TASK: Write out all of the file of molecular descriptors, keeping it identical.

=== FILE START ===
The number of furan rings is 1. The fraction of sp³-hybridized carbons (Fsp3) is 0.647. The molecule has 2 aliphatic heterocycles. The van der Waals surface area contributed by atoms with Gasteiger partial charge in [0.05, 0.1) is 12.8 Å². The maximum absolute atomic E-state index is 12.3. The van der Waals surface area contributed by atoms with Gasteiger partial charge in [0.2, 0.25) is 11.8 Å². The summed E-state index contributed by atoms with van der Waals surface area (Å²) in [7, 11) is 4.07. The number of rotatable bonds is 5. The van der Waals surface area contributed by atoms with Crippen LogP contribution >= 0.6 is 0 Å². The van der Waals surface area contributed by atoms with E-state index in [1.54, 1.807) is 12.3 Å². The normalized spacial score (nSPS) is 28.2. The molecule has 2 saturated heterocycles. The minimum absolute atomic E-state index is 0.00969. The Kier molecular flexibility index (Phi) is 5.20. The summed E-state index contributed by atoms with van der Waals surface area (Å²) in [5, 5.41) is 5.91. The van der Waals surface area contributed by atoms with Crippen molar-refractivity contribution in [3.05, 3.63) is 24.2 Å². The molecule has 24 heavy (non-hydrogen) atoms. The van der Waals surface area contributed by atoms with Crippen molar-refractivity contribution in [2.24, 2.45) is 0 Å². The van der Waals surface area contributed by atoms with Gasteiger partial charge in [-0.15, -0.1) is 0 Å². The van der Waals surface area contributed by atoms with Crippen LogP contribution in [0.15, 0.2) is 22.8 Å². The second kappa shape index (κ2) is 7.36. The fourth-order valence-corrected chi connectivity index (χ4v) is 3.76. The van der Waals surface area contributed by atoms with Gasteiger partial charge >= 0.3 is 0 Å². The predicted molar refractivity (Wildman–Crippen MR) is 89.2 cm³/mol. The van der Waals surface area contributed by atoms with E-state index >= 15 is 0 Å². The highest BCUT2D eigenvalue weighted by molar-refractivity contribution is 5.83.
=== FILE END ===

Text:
The number of furan rings is 1. The fraction of sp³-hybridized carbons (Fsp3) is 0.647. The molecule has 2 aliphatic heterocycles. The van der Waals surface area contributed by atoms with Gasteiger partial charge in [0.05, 0.1) is 12.8 Å². The maximum absolute atomic E-state index is 12.3. The van der Waals surface area contributed by atoms with Gasteiger partial charge in [0.2, 0.25) is 11.8 Å². The summed E-state index contributed by atoms with van der Waals surface area (Å²) in [7, 11) is 4.07. The number of rotatable bonds is 5. The van der Waals surface area contributed by atoms with Crippen LogP contribution >= 0.6 is 0 Å². The van der Waals surface area contributed by atoms with E-state index in [1.54, 1.807) is 12.3 Å². The normalized spacial score (nSPS) is 28.2. The molecule has 2 saturated heterocycles. The minimum absolute atomic E-state index is 0.00969. The Kier molecular flexibility index (Phi) is 5.20. The summed E-state index contributed by atoms with van der Waals surface area (Å²) in [5, 5.41) is 5.91. The van der Waals surface area contributed by atoms with Crippen molar-refractivity contribution in [3.05, 3.63) is 24.2 Å². The molecule has 24 heavy (non-hydrogen) atoms. The van der Waals surface area contributed by atoms with Crippen molar-refractivity contribution in [2.24, 2.45) is 0 Å². The van der Waals surface area contributed by atoms with Gasteiger partial charge in [-0.15, -0.1) is 0 Å². The van der Waals surface area contributed by atoms with Crippen LogP contribution in [0.15, 0.2) is 22.8 Å². The second kappa shape index (κ2) is 7.36. The fourth-order valence-corrected chi connectivity index (χ4v) is 3.76. The van der Waals surface area contributed by atoms with Gasteiger partial charge >= 0.3 is 0 Å². The predicted molar refractivity (Wildman–Crippen MR) is 89.2 cm³/mol. The van der Waals surface area contributed by atoms with E-state index >= 15 is 0 Å². The highest BCUT2D eigenvalue weighted by molar-refractivity contribution is 5.83.